Fact Sheets Shine a Light on Sustainable Coastal Gardening and Landscaping Practices

Formerly the Long Island Sound Study’s Connecticut Outreach Coordinator through Connecticut Sea Grant, Judy Preston is a self-proclaimed “plant person” who has spent her lifetime educating others about sustainable gardening practices.

Judy Preston, the Long Island Sound Study Outreach Coordinator, is talking into a microphone at the iCRV internet radio station.
Judy Preston at the iCRV internet radio station hosting her 2023 show “Gardening for Good” which aimed to draw connections between good gardening practices and protecting local streams and Long Island Sound.

In 2013, she developed the Coastal Certificate Program, a partnership between LISS and UConn Extension offering advanced certification to Master Gardeners and outreach to coastal and watershed residents about water quality issues affecting the Sound. The program’s curriculum centered on replacing lawns with wildlife habitats, native coastal plants, vegetative buffers, and resilient living shoreline projects.

“The types of people that joined were already totally motivated, they love gardening and were prepared to learn,” said Preston. “People had a pretty good sense of a broad spectrum of science and relating it directly to Long Island Sound and to the issue of hypoxia, but we also wanted to make sure that people could understand these issues start in your backyard. It was fun.”

Preston’s program inspired the Sound Coastal Gardening Partnership through Cornell Cooperative Suffolk. Led by Roxanne Zimmer, an educational program is set to pilot next year in New York including sessions with regional specialists and accompanying brochures. Program participants will be eligible to receive an advanced certification for water-wise gardening. The partnership hopes to teach homeowners best practices for lawn care and help them to understand the impact of their actions on the estuary.  

Fact Sheets

Despite her retirement, Preston continues to educate the public on sustainable gardening and landscaping, most recently developing informative fact sheets. Chosen for their relevance and impact on the Sound, the fact sheets explore topics like riparian buffers, climate landscaping, native plants, and sustainable lawn care practices. Preston says there are limitless discussions to be had on building healthy ecosystems, but the biggest barrier seems to be a lack of information.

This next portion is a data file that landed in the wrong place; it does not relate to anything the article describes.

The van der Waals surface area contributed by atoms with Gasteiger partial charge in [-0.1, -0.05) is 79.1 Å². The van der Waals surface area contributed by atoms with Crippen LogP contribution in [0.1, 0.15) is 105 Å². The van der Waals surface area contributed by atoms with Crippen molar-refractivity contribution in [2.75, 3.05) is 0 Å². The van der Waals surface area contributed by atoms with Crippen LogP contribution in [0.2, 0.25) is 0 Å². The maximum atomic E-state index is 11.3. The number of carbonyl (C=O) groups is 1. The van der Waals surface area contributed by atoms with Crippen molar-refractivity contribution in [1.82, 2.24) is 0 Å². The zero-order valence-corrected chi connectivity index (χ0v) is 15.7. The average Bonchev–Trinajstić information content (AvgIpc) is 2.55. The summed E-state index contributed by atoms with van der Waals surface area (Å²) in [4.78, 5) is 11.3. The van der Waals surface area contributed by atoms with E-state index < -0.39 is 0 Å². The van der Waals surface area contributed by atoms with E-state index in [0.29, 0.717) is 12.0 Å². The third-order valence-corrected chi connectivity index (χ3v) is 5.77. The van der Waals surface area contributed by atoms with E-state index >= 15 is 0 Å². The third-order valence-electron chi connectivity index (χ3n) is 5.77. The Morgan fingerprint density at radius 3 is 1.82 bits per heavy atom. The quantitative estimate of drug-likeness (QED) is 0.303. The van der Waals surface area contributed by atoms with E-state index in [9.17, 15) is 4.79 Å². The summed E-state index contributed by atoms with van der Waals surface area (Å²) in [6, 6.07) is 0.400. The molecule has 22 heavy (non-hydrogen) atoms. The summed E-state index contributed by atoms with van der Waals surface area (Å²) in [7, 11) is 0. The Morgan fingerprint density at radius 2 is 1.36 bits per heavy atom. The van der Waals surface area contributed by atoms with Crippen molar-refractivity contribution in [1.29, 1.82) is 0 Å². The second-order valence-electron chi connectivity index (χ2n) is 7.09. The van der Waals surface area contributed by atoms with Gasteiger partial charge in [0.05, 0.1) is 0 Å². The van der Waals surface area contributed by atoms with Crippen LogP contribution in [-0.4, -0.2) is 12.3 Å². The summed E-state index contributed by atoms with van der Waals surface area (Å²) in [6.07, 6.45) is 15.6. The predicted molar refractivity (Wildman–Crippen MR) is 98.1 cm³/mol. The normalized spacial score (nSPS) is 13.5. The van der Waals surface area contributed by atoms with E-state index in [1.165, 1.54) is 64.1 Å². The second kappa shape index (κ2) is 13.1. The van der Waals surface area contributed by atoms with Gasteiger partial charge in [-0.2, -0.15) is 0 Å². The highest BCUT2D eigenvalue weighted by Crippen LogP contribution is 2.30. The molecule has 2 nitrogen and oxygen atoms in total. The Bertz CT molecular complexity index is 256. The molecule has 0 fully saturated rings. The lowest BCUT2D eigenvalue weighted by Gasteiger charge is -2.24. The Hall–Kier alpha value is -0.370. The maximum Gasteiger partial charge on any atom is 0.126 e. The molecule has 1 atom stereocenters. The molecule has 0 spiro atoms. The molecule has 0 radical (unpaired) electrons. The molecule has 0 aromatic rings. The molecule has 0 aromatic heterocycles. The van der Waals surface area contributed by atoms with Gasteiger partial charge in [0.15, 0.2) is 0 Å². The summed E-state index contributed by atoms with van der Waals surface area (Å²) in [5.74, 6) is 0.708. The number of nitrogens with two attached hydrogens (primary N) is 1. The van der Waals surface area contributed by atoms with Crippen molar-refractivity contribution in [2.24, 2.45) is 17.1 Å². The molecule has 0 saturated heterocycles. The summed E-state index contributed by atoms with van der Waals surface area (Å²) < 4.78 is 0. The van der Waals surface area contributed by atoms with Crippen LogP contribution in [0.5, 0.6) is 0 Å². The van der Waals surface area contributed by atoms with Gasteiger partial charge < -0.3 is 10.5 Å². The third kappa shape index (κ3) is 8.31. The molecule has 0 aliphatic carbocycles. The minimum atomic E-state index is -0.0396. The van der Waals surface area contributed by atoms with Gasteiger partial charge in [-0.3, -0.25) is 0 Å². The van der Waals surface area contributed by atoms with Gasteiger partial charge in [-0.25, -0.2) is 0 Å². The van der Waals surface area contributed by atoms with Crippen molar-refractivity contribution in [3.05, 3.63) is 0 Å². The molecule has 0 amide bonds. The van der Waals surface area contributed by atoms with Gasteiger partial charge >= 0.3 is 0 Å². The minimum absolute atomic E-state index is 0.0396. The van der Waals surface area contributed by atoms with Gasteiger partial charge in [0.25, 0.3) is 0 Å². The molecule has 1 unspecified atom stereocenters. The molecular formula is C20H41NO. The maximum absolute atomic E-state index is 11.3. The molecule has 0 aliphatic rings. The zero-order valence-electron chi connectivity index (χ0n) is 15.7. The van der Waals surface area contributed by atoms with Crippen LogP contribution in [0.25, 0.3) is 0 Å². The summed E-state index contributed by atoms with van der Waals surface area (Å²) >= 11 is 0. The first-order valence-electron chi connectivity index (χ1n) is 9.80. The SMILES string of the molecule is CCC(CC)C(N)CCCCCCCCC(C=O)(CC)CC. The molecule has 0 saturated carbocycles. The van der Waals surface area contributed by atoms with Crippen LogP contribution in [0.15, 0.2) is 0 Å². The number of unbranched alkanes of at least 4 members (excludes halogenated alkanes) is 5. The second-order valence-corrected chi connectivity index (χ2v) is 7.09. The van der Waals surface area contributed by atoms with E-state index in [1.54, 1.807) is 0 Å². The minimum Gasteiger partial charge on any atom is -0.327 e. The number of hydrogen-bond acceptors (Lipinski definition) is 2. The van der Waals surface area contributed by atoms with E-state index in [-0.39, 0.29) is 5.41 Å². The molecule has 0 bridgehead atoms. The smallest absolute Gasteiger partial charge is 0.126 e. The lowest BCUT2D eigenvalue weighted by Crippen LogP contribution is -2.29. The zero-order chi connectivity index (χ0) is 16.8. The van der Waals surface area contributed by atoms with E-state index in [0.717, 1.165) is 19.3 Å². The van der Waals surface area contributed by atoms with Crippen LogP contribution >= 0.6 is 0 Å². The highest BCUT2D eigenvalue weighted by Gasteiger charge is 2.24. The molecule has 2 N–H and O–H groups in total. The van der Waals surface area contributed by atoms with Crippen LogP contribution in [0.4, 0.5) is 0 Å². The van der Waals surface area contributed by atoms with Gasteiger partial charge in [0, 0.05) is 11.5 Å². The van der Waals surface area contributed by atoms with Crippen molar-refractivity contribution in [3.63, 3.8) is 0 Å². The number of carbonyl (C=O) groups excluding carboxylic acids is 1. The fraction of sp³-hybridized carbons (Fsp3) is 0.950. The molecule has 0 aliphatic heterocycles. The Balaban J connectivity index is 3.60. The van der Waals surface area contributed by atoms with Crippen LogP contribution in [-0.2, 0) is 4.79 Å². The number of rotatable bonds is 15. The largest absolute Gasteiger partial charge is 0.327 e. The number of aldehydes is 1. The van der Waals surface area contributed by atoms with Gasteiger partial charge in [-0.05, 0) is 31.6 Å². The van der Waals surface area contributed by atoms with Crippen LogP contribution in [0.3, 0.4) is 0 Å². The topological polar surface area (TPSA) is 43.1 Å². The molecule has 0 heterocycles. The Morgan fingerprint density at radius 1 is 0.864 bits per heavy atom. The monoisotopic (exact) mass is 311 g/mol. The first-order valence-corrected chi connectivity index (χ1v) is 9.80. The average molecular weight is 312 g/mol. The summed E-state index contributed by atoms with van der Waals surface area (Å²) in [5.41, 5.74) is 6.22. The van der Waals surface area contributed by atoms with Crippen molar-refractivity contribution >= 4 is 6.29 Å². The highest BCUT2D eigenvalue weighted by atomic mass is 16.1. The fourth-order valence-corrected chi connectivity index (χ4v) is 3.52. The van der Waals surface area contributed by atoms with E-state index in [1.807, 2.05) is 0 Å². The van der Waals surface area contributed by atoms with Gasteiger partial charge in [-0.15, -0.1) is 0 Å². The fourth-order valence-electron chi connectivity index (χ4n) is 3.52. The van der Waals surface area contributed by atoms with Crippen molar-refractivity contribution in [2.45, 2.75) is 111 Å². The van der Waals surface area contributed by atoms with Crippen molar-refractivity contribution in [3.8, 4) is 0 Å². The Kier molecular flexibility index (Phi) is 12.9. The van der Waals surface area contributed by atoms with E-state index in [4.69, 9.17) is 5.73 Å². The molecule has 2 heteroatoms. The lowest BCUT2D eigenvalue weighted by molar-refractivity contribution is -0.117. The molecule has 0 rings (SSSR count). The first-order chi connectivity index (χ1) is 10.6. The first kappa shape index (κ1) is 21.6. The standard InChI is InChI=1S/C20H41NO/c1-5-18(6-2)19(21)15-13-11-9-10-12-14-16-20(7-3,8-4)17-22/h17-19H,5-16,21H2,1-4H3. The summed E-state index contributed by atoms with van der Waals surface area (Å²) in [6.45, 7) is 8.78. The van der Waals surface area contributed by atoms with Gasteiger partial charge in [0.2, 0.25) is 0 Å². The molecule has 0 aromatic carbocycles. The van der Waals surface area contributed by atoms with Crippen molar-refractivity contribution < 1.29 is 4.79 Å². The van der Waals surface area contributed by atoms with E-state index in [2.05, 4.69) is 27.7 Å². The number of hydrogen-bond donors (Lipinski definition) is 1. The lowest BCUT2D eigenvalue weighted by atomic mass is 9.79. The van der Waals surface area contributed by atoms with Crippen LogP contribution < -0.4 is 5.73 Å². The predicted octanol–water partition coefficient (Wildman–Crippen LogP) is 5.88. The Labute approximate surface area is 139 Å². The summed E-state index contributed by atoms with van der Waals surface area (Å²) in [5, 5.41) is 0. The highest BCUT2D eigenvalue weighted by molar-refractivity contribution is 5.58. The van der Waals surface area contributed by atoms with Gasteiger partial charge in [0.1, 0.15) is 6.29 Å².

“And it takes work to do it. You can simplify it to a point, but ecosystems are complex things and I tried to get at some of that in these fact sheets,” said Preston. “We can look at nature as a template for how to group plants. People are always surprised to hear how amazing our natural environment is and all its complexities.”

Preston uses her yard as an experiment for educational opportunities, where you can find a 30-year-old shadbush adorned with winding poison ivy. Also sprinkled throughout her yard are bayberry shrubs, holly berry, and violets.

“Poison ivy is not only a beautiful vine but it has really nutritious berries in the fall that migrating birds come through and will consume,” she said. “All around my house, I’ve tried to be as consistent as I can with using natives.”

Native Plants

A 2022 survey by the National Wildlife Federation found that one in three people garden and landscape their yards with wildlife in mind, especially butterflies, bees, and birds. In addition to helping pollinators do their job, native plants are also well-adapted to survive harsh conditions with deep root systems that absorb excess rainwater.

I’ve never seen this much receptivity in the press and community conversations about native plants,” Preston said. “I think people want to do the right thing which is why I love community-based stuff. People are talking about it much more than they did a decade ago, which is fantastic.”

Plants set the table for the food web by capturing sunlight and turning it into energy for everyone from small bugs to humans. They keep the air and water clean, produce oxygen, and absorb CO2 in the atmosphere which is often a driver of climate change. Plants along Long Island Sound’s coastline provide storm protection and contribute to a healthy ecosystem, reducing the amount of fertilizer and pesticides necessary to keep your garden healthy and happy. You can find a list of plants native to New York or Connecticut here. Connecticut Sea Grant also has a coastal planting guide available.

Riparian Buffer